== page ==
The Militia Ordinance was passed by the Parliament of England on 15 March 1642. By claiming the right to appoint military commanders without the king's approval, it was a significant step in events leading to the outbreak of the First English Civil War in August.
The Battle of Brentford was a small pitched battle which took place on 12 November 1642, between a detachment of the Royalist army under the command of Prince Rupert, and two infantry regiments of Parliamentarians with some horse in support. The result was a victory for the Royalists.
Cornwall played a significant role in the English Civil War, being a Royalist enclave in the generally Parliamentarian south-west.
The ordinance of no quarter to the Irish was a decree of the English Long Parliament passed on 24 October 1644 in response to the Irish Confederation of Kilkenny threat to send troops from Ireland to support King Charles I during the English Civil War. The decree ordered Parliamentary officers to give no quarter to Irish soldiers fighting in England and Wales, and Irish Confederate sailors at sea who surrendered.
1646 was the fifth and final year of the First English Civil War. By the beginning of 1646 military victory for the Parliamentary forces was in sight. A Royalist army was defeated in the field at the Battle of Torrington on 16 February and the last Royalist field army was defeated at the Battle of Stow-on-the-Wold on 21 March. From then on the New Model Army mopped up the remaining Royalist strongholds. The politics moved into a post war phase with all major the factions in England and Scotland, trying to reach an accommodation with King Charles I that would further their own particular interests.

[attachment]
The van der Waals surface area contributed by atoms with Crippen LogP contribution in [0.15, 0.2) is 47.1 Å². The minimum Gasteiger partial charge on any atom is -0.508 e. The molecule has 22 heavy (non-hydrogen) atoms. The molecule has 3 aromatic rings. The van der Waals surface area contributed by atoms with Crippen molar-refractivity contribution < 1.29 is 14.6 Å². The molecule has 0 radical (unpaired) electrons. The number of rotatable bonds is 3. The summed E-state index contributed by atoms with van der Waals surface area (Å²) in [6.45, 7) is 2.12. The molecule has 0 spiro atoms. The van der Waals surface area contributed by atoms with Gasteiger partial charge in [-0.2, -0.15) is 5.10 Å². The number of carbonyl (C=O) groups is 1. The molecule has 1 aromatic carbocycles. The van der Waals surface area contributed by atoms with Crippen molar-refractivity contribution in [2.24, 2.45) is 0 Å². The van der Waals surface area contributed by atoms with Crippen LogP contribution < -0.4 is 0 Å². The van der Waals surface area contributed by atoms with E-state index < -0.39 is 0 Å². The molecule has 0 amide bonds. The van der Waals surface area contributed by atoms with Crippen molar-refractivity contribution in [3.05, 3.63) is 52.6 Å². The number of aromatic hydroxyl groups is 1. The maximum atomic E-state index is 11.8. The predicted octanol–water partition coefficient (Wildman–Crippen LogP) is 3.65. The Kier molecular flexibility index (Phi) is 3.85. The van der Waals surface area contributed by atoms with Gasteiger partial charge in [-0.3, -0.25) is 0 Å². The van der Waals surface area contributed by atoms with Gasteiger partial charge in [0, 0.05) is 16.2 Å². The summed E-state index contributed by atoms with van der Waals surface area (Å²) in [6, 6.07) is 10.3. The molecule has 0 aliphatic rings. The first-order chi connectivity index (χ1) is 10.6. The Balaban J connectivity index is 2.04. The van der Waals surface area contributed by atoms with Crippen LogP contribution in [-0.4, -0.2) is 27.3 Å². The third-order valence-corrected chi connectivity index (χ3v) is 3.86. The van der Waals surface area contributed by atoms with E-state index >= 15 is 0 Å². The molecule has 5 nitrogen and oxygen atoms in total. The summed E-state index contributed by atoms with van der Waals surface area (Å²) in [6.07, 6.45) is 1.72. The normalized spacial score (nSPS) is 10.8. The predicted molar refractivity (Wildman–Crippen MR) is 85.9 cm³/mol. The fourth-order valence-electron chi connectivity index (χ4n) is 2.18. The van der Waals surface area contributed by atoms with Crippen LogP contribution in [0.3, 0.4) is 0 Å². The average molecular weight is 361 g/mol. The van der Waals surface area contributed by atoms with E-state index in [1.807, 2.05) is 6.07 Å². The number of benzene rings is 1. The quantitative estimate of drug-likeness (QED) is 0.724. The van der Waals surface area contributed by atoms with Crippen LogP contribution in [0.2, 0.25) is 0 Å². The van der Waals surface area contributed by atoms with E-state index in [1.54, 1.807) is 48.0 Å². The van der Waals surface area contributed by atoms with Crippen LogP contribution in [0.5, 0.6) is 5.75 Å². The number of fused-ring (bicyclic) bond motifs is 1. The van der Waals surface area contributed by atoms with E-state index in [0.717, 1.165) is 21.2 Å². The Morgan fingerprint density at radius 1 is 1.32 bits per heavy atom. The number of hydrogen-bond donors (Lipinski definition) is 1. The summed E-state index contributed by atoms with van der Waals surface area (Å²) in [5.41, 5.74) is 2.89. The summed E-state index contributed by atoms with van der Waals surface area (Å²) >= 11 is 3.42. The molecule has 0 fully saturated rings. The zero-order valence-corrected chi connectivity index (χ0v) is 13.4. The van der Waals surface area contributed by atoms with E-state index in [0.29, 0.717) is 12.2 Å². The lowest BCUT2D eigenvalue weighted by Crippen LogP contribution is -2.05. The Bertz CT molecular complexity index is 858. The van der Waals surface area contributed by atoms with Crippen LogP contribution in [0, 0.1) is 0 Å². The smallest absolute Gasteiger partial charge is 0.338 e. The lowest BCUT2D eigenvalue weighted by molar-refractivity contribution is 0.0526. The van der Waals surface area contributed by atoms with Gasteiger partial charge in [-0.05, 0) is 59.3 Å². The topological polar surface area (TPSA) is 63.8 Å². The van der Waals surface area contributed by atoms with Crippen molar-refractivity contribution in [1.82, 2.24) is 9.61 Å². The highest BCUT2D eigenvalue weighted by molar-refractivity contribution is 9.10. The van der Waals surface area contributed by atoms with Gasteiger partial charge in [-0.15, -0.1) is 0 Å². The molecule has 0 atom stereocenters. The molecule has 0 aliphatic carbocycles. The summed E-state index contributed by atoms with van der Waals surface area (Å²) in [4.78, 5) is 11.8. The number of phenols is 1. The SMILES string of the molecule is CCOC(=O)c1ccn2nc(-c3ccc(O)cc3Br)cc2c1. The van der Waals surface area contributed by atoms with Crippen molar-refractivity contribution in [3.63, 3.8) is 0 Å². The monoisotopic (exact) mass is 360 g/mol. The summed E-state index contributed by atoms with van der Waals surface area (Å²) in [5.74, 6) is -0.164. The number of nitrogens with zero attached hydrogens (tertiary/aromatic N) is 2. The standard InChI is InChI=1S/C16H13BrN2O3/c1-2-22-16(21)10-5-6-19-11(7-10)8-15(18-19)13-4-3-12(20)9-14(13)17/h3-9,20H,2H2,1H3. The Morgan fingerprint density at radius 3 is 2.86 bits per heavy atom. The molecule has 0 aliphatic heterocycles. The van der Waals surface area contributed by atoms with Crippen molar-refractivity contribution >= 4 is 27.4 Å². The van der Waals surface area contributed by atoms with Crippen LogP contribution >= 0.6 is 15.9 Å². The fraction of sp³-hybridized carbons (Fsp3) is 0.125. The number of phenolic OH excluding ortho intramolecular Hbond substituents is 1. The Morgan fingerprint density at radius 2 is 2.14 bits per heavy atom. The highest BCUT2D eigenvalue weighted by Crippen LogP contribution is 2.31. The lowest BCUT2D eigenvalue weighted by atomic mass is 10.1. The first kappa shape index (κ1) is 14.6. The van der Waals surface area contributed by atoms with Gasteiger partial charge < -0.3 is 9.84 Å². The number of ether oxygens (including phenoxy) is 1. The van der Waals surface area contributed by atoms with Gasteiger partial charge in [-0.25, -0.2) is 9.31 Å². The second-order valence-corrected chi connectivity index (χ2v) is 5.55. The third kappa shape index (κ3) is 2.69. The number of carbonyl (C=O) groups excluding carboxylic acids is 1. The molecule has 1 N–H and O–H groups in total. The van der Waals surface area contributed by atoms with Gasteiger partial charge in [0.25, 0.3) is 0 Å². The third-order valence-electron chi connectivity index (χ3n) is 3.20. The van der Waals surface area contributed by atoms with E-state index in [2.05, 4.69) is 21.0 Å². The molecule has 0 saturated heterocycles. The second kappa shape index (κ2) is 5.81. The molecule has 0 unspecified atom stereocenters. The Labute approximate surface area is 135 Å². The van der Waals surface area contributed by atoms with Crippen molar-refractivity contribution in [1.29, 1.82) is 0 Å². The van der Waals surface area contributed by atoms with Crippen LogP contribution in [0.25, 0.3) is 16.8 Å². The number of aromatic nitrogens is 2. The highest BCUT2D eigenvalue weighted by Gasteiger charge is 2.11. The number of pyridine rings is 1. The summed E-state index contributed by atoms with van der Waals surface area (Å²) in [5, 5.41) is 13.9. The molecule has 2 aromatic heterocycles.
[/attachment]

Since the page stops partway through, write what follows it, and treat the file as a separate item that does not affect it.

Sir George Wharton, 1st Baronet was an English Royalist soldier and astrologer. He was also known for his poetry.
The Five Members were Members of Parliament whom King Charles I attempted to arrest on 4 January 1642. King Charles I entered the English House of Commons, accompanied by armed soldiers, during a sitting of the Long Parliament, although the Five Members were no longer in the House at the time. The Five Members were: